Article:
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Organ Transcriptions of Handel

09-06-2020 | By Stephen Francis Vasta | Issue 111

Handel: Organ Transcriptions (arr. J. Walsh and J. Hook). Simone Vebber, organ (Serassi organ, Church of St. Mary Magdalene, Milan, 1835-7). Discantica 314.  TT: 54.04

Saul: How excellent Thy name, O Lord; Preserve Him for the glory of Thy Name. Organ Concerti: Op. 4, No. 4; HWV 295 ("The Cuckoo and the Nightingale"). Coronation Anthem, HWV 259: Let Thy hand be strengthened; Let justice and judgment; Allelujah. Coronation Anthem, HWV 260: The King shall rejoice; Exceeding glad shall He be; Glory and great worship, Allelujah. Judas Maccabeus: Mourn, ye afflicted children.

Just to be clear: the music on this program—two complete organ concerti and various choruses with orchestra—is by Handel, but the solo-organ transcriptions, which date from the eighteenth century, are not. (Both the album cover and the program notes bill the arrangers only as "J. Walsh" and "J. Hook," Soviet-style.) It's a sort of Stokowski-in-reverse.

I'm not sure why these arrangements were made—there was hardly a shortage of Baroque organ music—but they work well. In the two concerti, I didn't miss the orchestra: Mr. Walsh, who transcribed both scores, devises ample timbral contrasts among keyboards and pedalboard. In the choruses, form is determined by the texts, which, of course, aren't here; but the pieces are short enough—the longest runs 5.05—not to ramble.

The deft Simone Vebber gets his most pleasing results in the smaller-scaled pieces: the two light-textured choruses from HWV 259 (though Let Thy hand be strengthened would have benefited from one fewer 4' stop); Preserve Him for the glory of Thy name, a  thoughtful, searching fugue; and the Judas Maccabeus number, which, despite bright registrations, somehow sounds appropriately meditative. The popular Cuckoo and the Nightingale—transparent, by turns sprightly and plaintive, with a zesty, toccata-like dexterity in the first Allegro—is the best item on the program.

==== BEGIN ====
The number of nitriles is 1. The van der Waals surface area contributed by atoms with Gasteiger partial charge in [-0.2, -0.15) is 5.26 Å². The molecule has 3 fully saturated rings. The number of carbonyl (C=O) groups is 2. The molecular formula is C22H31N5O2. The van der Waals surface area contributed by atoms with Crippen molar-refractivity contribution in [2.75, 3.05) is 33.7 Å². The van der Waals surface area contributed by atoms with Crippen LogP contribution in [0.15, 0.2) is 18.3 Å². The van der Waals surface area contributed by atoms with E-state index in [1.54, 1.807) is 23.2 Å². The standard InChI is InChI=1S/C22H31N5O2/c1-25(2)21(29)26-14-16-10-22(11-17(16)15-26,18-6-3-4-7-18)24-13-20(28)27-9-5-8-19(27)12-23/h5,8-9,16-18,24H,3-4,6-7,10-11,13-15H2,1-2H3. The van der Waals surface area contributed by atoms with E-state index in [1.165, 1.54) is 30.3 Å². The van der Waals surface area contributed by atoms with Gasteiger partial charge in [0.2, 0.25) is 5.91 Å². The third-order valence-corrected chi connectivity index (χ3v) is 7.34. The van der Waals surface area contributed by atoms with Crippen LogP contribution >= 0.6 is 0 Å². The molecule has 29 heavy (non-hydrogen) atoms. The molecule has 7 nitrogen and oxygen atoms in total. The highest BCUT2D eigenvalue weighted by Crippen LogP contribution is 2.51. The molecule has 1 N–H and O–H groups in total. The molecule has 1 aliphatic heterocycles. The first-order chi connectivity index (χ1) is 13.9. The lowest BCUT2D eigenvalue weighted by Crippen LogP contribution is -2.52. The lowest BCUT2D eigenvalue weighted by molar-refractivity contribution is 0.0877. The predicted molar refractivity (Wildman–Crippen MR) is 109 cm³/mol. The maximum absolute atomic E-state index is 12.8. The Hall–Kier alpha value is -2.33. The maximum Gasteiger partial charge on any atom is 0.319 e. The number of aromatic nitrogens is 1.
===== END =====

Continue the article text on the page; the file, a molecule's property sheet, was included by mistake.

Against these moments, the sound of the full organ, an instrument dating from just after Handel's death in 1835, seems out of scale. In the bigger pieces—including How excellent Thy name, which opens the program—Vebber's aggressive registrations, reinforced by 32-foot bombardes and such, become an active irritant: the monolithic "wall of sound," with mixtures adding conflicting overtones, is overbearing rather than imposing, with heavy pedal couplings pulling the sonorities down.  I realize that some organ enthusiasts revel in these moments, and would have them no other way; they simply are not to my taste.

Elsewhere, a few distracting rhythmic anomalies invade. In the opening of the F major concerto, the pulse becomes unstable as Vebber attempts to accommodate the mordents, though it steadies once the movement gets going; the finale's fugue moves along, but it gradually bogs down as Vebber reacts to the tracker mechanism's delayed response. The crisp chords of The King shall rejoice thicken as the textures fill out, losing the "air space" between them.

No complaints whatever about the vivid, wide-ranging engineering; there's a pronounced overhang after cadences, and we hear the background thuds and rattles of the organ's tracker mechanism.

You'll know by now whether this album is for you; I suspect the aforementioned enthusiasts are already placing their orders, either from Italian Amazon (amazon.it) or directly from La Bottega Discantica (discantica.it); Spotify also offers the program for streaming. I couldn't locate any downloads.